My laurel (to whom I am apprenticed for costuming) and I have a medieval-style contract, part of which is that she agrees to “pay” me for my service in fabric. The fabric she gave me the second year as her apprentice is a lovely dark burgundy wool. I immediately knew I wanted to make a bliaut from it — as I’ve previously mentioned, it’s more likely that bliauts were made of silk or wool than linen. I purchased trim to that end, but then the project languished. I’m picking it up again.
My original vision for this dress was inspired by a movie, the 1991 Robin Hood with Patrick Bergin and Uma Thurman (NOT Prince of Thieves). In it, Maid Marian wears a brown dress with cream embroidery, and there’s even a scene of her being fitted in this dress.
There are some things I see as wrong with this dress as a bliaut; most predominately the complete lack of ruching across the abdomen. While it’s true there are images of what are evidently bliauts without that kind of decorative gathering of the fabric, they are generally styles that don’t show side lacing. While the sides of this interpretation are not laced in the usual way, they are fastened and in a way that leaves rather pronounced gaps. It reminded me immediately of the side of the dress of “the lovers” from the Hortus Delicairum.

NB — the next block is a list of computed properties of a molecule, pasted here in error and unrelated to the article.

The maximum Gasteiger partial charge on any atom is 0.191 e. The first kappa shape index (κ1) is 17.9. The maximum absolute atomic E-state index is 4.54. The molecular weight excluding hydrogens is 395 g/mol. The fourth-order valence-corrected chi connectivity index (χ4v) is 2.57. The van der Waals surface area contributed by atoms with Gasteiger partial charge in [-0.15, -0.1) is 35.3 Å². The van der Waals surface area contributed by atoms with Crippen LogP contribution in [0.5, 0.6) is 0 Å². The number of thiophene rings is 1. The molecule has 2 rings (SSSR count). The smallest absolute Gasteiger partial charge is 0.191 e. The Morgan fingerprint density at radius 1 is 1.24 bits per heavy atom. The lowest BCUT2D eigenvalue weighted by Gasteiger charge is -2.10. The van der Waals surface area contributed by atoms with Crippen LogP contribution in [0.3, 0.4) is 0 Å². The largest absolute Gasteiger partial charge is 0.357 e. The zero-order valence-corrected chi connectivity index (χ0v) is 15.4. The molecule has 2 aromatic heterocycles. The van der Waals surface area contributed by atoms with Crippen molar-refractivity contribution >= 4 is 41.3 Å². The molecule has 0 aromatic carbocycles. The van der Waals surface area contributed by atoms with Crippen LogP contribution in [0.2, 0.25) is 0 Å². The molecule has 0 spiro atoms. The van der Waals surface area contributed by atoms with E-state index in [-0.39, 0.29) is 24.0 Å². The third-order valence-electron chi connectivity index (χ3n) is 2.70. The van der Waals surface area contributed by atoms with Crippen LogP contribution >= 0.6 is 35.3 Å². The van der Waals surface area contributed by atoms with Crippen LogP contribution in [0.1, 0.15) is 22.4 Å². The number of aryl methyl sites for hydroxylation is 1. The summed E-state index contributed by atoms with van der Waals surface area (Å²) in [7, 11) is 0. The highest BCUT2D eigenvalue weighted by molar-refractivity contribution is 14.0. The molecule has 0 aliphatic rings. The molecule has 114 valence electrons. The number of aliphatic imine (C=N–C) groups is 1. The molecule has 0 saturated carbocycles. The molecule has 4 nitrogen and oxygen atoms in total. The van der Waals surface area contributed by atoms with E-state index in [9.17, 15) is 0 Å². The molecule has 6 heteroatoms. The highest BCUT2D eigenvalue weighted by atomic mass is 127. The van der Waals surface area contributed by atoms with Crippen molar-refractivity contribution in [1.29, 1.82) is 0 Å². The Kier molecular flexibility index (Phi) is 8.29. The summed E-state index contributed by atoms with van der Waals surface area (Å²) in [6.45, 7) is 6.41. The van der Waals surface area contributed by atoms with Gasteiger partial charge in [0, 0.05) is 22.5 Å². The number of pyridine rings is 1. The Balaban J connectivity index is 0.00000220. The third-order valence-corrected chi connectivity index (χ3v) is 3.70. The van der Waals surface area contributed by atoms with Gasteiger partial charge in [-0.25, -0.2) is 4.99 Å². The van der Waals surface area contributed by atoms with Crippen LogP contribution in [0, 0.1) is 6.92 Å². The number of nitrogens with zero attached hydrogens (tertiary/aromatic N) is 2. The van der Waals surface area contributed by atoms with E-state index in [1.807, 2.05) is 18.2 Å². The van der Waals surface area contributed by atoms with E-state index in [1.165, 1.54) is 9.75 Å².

Now it could be argued that the scallops in that drawing are merely the original artist’s attempt to show the ruching created by “standard” bliaut lacing, or that they are an artifact created by Christian Maurice Engelhardt when he copied the miniatures in 1818. However, the scallops are interesting and they are something I have wanted to experiment with, so this bliaut will have clasps on the sides instead of lacing. I’m also drawn to the rounded, decorated neckline, a detail more common in Germanic illustrations of the period than French ones.
So … where does the project stand?
Well, I have all the pieces cut out (… except the underarm gussets, which I can’t seem to find. That’s OK; I have extra fabric.)
All the maunches in the Hortus Delicairum are voluminous. These have been bag lined with steel-grey linen that matches the trim I’m going to use. They are, unfortunately pretty wrinkly from storage.
My first steps are going to be to iron the sleeves and finish attaching the neck facing.